Please also see the FAQ entries titled ‘Do foreign purchaser rules apply to SMSFs?’ and ‘Do trust deeds need to be updated for the foreign beneficiary rules?’

Generally, we only recommend updating a unit trust deed where one or more of the following issues are applicable:

  1.  there is a need for the trust to be a fixed trust for tax purposes;
  2. there is a need for the trust to be a fixed trust for land tax purposes;
  3. a third party (for example a financier) requires specific changes;
  4. there are certain arrangements that are to be documented between the unitholders (generally we recommend these issues be addressed in a unitholders agreement); or
  5. the deed does not ensure the unitholders are protected from being liable to the trustee (if the assets of the trust are insufficient to cover the trustee’s right of indemnity).

In relation to distribution of income or capital provisions, the issues in this regard can be managed by crafting the distribution resolution in the relevant income year.

For completeness, while it is often best practice to update discretionary trusts for the High Court decision in Bamford, this is not the case in relation to unit trusts, as unit trusts do not have the flexibility to stream income.

No, assets from trusts with a common trustee are generally not available (however, creditors would often try to access these funds).

Generally, the same corporate trustee can be used for multiple trusts.

However, consideration should be given to whether this would achieve clients’ specific objectives.

Unit trust

The unit trust deed provides each unitholder with an entitlement to an agreed percentage of the trust’s income and capital (based on their percentage unitholdings), however the trust is not a ‘fixed trust’ under the Tax Act and does not satisfy the requirements to be a ‘fixed trust’ for NSW land tax purposes either. The deed provides a reasonable degree of flexibility for allowing the structure to be changed in the future as required (for instance, a broad power for the trustee to vary the provisions of the deed).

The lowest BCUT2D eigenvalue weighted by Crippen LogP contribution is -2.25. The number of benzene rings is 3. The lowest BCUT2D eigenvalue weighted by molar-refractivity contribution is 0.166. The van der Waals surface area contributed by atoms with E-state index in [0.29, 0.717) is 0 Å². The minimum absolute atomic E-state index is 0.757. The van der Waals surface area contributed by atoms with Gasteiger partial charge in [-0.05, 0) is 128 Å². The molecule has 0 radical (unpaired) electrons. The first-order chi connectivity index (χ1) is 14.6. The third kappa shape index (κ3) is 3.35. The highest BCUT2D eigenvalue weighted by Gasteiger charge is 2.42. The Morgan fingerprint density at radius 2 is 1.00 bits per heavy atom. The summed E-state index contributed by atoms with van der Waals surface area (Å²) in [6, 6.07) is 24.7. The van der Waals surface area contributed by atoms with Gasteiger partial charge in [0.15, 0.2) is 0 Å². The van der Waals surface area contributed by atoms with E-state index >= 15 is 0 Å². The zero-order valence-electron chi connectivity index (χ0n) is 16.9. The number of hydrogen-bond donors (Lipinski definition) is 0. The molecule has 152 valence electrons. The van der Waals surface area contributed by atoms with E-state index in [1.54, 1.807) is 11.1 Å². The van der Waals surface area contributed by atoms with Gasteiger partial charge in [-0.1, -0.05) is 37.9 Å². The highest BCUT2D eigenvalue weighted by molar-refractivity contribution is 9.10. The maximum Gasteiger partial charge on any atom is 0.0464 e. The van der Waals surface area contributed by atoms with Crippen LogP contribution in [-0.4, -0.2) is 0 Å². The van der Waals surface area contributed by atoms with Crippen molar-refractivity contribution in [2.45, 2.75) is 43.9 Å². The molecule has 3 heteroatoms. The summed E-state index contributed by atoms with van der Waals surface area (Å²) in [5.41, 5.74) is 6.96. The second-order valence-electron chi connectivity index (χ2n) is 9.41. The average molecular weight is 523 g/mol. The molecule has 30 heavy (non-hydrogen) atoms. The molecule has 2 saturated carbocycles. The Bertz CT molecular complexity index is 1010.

Fixed trust

This deed is designed to satisfy the Tax Office requirements to be a ‘fixed trust’ under the Tax Act. This is relevant in relation to issues such as determining which tax loss rules apply to the trust under the Tax Act and ensuring the income on any distributions paid to a unitholder which is an SMSF is not treated as non-arm’s length income. However, you should note that the current views of the courts and the Australian Taxation Office suggest that it is very difficult, and may be impossible, to satisfy the definition of a fixed trust for tax purposes. In an attempt to satisfy the strict requirements of a fixed trust, the trustee has limited flexibility in relation to the unitholder entitlements in the trust.

NSW land tax fixed trust

The NSW land tax fixed trust satisfies the relevant criteria to be a ‘fixed trust’ under the NSW land tax rules, and would generally only be used if the trust is acquiring land in NSW in order to access concessional land tax rates. The deed has been approved by the NSW Office of State Revenue and again, contains limited flexibility in relation to the unitholder entitlements in the trust. This deed is also designed to ensure the trust should be a ‘fixed trust’ for tax purposes.

The amendments set out in the deeds of variation we prepare generally should not amount to a tax resettlement of the underlying trust for tax purposes given the current approach of the Tax Office, as the variations are usually largely administrative in nature.